Reading a few articles today about Max Verstappen’s interview on Dutch TV saying he’s concerned about Red Bull’s prospects for 2018. This is because Renault recently announced there would be no major upgrades to its power unit in 2017. That’s a departure from what Red Bull was expecting.
“frankly the next big upgrade will be next year”.
“Then we will have a completely new concept,” Abiteboul told F1’s website. “That will make a difference – but as I said 2018.”
Sure, a series of incremental changes can add up to a large change overall but it isn’t the type of upgrade Red Bull need, nor Renault’s factory team, in order to fight for podiums this season.
If you’re optimistic, then you could argue that good things come to those who wait and perhaps next season will be a huge leap in the right direction. At this point, that’s about all Red Bull can do…wait.
Even without engine development tokens, I believe Mercedes still has a baked-in advantage and it was my main criticism back in 2014. Removing the token system should improve things and perhaps it already has as manifest in Ferrari’s new pace for 2017.
If that’s the case, it does make you wonder what happened to Renault and Honda in 2017 to still be off the pace as far as they are? I can’t help but think Renault are wanting to avoid the Honda situation by focusing on their complete re-think of the power unit and therefore spend resources on next season for an all-out assault.
That makes sense to me from a company standpoint but it is not good for F1 because now we’ve just written off the season for two teams. F1 has this issue as last year we were sitting here saying the same thing. Well, next year with no token-spend issue, we’ll really double our efforts. How many times can we write off seasons by hoping for next year?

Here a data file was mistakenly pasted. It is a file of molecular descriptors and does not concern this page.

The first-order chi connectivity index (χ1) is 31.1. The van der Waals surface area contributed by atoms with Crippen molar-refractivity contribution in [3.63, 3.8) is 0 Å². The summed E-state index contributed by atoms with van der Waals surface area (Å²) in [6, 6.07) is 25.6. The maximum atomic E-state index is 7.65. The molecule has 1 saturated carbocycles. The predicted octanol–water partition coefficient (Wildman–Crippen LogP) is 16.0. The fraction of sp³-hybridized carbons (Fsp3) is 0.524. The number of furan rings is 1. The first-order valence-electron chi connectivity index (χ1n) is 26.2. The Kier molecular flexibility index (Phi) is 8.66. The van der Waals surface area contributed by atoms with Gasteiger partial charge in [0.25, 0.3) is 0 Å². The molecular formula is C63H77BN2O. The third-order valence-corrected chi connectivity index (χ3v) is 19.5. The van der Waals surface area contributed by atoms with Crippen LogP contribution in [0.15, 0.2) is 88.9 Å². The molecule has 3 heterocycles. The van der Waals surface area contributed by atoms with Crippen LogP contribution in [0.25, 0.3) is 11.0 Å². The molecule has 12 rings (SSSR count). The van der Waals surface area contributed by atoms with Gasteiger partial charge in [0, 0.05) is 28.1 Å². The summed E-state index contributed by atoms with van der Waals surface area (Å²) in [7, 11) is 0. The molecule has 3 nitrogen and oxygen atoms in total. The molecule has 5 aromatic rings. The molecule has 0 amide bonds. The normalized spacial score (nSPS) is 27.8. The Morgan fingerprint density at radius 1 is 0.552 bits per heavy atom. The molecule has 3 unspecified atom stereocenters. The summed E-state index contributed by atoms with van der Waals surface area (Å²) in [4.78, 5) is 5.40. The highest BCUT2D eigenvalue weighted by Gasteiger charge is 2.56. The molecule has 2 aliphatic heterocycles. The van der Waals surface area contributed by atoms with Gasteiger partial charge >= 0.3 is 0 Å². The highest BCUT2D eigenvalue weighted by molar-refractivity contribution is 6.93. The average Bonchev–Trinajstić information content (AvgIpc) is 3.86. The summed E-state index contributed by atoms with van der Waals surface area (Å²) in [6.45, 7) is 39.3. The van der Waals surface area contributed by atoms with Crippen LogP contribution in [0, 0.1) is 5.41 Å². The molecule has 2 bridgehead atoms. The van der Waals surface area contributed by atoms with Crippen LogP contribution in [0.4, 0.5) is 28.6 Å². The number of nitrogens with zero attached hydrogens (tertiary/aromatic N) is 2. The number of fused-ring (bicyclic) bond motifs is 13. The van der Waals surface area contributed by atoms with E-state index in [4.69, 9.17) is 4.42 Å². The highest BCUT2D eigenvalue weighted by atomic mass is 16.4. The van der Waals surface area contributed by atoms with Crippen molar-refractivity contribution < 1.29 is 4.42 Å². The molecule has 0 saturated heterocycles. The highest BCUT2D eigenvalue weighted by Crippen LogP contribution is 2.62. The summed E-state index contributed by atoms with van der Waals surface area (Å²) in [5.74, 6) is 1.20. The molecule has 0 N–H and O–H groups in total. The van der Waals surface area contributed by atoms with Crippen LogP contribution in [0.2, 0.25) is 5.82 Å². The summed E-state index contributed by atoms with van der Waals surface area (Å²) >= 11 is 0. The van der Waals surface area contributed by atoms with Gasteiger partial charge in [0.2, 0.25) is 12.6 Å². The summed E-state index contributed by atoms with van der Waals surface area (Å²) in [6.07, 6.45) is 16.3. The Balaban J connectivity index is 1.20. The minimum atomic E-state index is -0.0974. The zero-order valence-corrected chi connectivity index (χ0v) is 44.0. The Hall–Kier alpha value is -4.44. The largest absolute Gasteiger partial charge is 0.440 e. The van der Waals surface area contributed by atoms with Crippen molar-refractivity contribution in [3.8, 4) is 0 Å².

This, to me, is another issue with the hybrid power units. The cost and complexity make this a one-shot issue. Did we get it right in Australia? No? Well, next year will be the year then.
I think the 4-engine rule also makes serious mid-season development almost impossible. Many fans may fall back on the position that it really is a year-on-year issue in that the longer the regulation and formula remain unchanged, eventually other teams will catch up.
I think this is something Ross Brawn will need to consider because making an engine formula for 5-6 years and restricting development through tokens or even engine limitations per season doesn’t lend itself to stiff competition on a continual basis in F1.
On the other side of that argument, opening the entire engine up means teams will spend fortunes all year long and that’s what the FIA wanted to get away from. A tough question but as it stands now, we’re written off 40% of the grid. That doesn’t sound good but then again, the last three years have written off about 90% of the grid.
Hat Tip: Sky Sports F1